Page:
Lead change without causing resentment
I attended the recent graduation of a leadership training program that focused on supervisor and manager effectiveness in the world today. The reports that were given highlighted the major benefits received from the training over the previous two months. The mix in the group included seasoned leaders as well as new supervisors in the role for the first time. The theme of the reports that were given revolved around getting people to change.
The exciting thing to hear was how old habits could be changed. More than one person talked about giving almost “in your face” directives to their people as a way of getting things done. Then they were surprised when they walked away and came back later to find that the directive was not followed. Several new approaches came out:
Ask questions instead of giving direct orders: There is a saying that people support a world they help create. When trying to get people to buy in to a new process, system, or methodology, giving them the order to just do it is not always easily received. Instead, try asking them questions about the current process, what they think of the proposed change, and what their ideas for implementation might be.
I once interviewed a CEO who told me that the biggest impact his current leadership team could make would be to become professional salespeople. It was an interesting comment. Here is what he meant: Amateur salespeople are all about selling and pushing their product or service. The pros are about building relationships and truly helping their clients by understanding their needs at a deeper level. Yes, great leaders are sales professionals in the arena of selling ideas and change.
Talk about your own mistakes before criticizing the other person: Once a change process is in the works, it is not uncommon for people to fall off the new track. When they do, talk about your own mistakes first. How about, “Let me tell you about some of the mistakes I’ve made. Experience takes care of a lot that you will get better at as you succeed in this new approach.” If we add up our own mistakes and faults before we criticize others, then we realize that none of us is perfect. For those of you who have ever worked for a “perfect boss,” the one who never made a mistake, you know what the opposite approach is like.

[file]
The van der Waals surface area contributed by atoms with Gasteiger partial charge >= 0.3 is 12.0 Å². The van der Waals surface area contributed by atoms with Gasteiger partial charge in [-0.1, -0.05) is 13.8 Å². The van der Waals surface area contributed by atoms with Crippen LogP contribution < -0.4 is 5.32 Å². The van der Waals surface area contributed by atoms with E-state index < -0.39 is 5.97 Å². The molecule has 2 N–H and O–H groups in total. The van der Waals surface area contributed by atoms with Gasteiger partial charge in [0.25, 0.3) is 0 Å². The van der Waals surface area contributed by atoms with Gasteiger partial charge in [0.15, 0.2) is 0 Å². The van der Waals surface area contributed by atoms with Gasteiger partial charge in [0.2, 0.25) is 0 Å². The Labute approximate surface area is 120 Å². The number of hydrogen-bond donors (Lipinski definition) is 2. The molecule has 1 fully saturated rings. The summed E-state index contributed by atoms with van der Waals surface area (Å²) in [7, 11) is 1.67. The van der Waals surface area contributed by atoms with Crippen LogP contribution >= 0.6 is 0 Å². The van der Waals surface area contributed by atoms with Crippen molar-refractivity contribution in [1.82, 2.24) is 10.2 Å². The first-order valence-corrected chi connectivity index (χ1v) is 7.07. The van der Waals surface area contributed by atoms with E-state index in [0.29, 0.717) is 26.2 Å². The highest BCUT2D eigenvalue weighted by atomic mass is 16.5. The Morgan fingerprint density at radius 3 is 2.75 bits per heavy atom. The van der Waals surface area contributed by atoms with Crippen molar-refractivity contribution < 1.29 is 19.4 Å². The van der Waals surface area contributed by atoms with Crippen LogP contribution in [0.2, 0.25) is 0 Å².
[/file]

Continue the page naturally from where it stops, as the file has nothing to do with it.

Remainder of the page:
Praise the slightest improvement: When a major change initiative is in the works, some leaders want and expect the implementation process to take place almost overnight. Then they wonder why people make mistakes. Knowing that implementation does take time and people are sometimes slow to get on board, it is a great idea to recognize the little victories as they happen. Sometimes the people themselves are not even aware that they are managing a new system the right way. A precious leadership quality is the ability to see positive qualities in others that they are not even aware of themselves.
Always let the other person save face. Gary Player, the professional golfer, once said, “Some people think their own candle burns brighter when they snuff out the other person’s candle.” If you want to get people on your change bus, all going in the right direction, it is more than prudent to maintain the dignity of your entire team. Even when there is a big screw-up, address the situation without dressing down the person.
The principles above are all from Dale Carnegie’s classic How To Win Friends and Influence People.
All of us have issues with different personalities. We are all different. Some of us lack experience or come from a different orientation. We don’t see what others see, yet as business leaders we need to get things done without causing offense or arousing resentment with an engaged, committed team. We do need directness in our arsenal as well, but you know how ineffective that is for the most part in dealing with human nature. Remember, you can be right, but not necessarily effective.
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